Kilauea

For the record, this isn’t what I wanted to share with you today.  But in the interest of actually getting something posted, I had to improvise (let’s just say wifi and technology haven’t been my friends this week!)

I could have easily made this picture a Wordless Wednesday post, but it was suggested to me last week that not writing in posts was “cheating”–so here’s my little blurb about this slightly fuzzy pic.

It is the glow of the Kilauea caldera from the Observation point at the Hawaii Volcanos National Park.  I’m 99.9875% sure April has a sharper picture taken with her camera rather than with my iPhone, but I’m 100% sure if I went looking for it, I would miss the deadline for posting this today!

Here are some tidbits from LiveScience website about Kilauea (click here to read more about the eruptions of Kilauea):

Kilauea is one of the world’s most active volcanoes. It is a shield-type volcano that makes up the southeastern side of the Big Island of Hawaii. The volcano rises 4,190 feet (1,227 meters) above sea level and is about 14 percent of the land area of the Big Island. The summit caldera contains a lava lake known as Halema`uma`u that is said to be the home of the Hawaiian volcano goddess, Pele.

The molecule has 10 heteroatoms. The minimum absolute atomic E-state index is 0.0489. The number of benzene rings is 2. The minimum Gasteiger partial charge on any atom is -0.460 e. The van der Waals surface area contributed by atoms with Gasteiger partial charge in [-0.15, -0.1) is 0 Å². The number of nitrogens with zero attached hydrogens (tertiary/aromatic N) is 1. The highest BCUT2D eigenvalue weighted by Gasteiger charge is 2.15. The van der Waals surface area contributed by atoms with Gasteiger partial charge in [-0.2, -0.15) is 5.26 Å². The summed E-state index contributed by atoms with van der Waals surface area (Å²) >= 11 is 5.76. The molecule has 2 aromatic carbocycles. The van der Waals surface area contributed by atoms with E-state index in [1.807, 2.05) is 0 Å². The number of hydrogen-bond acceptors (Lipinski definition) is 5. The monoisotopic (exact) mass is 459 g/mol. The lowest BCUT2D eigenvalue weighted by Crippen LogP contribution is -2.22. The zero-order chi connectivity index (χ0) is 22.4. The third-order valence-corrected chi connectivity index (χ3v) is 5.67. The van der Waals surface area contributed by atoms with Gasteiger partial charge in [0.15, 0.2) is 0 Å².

To the casual observer, Kilauea appears to be part of the larger volcano Mauna Loa, but geological data indicates that it is a separate volcano with its own vent and conduit system. Kilauea has had 61 recorded eruptions in the current cycle, according to the U.S. Geological Survey, and has been erupting on a continuous basis since 1983.

Native Hawaiian oral traditions record the extraordinary eruptive history of Kilauea long before European and American missionaries wrote about it in their journals. Scientific study of the volcano began when geologist Thomas Jagger of the Massachusetts Institute of Technology visited Hawaii on a lecture tour and was approached by local businessmen. The Hawaiian Volcano Research Association (HVRA) was formed in 1909. In 1919, Jagger convinced the National Weather Service to take over the pioneering research, and in 1924 the observatory was taken over by the U.S. Geological Survey.

Also if you’re interested in seeing What’s Going On With The Volcano, click on the link to be taken to the National Park Service webpage for volcano updates.

Aloha!

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